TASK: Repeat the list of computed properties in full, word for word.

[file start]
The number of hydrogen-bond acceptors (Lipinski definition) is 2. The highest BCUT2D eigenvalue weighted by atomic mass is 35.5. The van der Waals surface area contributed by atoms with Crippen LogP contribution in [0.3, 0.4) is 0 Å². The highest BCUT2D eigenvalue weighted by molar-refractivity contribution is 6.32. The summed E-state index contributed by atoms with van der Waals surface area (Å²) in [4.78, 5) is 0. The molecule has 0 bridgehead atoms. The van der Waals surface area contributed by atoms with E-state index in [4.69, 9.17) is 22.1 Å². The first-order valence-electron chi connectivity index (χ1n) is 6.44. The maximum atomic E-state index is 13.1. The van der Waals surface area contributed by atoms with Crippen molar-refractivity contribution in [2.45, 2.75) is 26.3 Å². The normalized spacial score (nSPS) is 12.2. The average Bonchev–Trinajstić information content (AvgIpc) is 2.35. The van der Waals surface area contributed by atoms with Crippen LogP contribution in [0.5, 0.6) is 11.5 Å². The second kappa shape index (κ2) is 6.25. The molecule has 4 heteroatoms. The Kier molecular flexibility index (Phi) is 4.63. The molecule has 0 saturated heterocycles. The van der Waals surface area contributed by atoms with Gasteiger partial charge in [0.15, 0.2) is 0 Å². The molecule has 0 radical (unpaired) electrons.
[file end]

The number of hydrogen-bond acceptors (Lipinski definition) is 2. The highest BCUT2D eigenvalue weighted by atomic mass is 35.5. The van der Waals surface area contributed by atoms with Crippen LogP contribution in [0.3, 0.4) is 0 Å². The highest BCUT2D eigenvalue weighted by molar-refractivity contribution is 6.32. The summed E-state index contributed by atoms with van der Waals surface area (Å²) in [4.78, 5) is 0. The molecule has 0 bridgehead atoms. The van der Waals surface area contributed by atoms with E-state index in [4.69, 9.17) is 22.1 Å². The first-order valence-electron chi connectivity index (χ1n) is 6.44. The maximum atomic E-state index is 13.1. The van der Waals surface area contributed by atoms with Crippen molar-refractivity contribution in [2.45, 2.75) is 26.3 Å². The normalized spacial score (nSPS) is 12.2. The average Bonchev–Trinajstić information content (AvgIpc) is 2.35. The van der Waals surface area contributed by atoms with Crippen LogP contribution in [0.5, 0.6) is 11.5 Å². The second kappa shape index (κ2) is 6.25. The molecule has 4 heteroatoms. The Kier molecular flexibility index (Phi) is 4.63. The molecule has 0 saturated heterocycles. The van der Waals surface area contributed by atoms with Gasteiger partial charge in [0.15, 0.2) is 0 Å². The molecule has 0 radical (unpaired) electrons.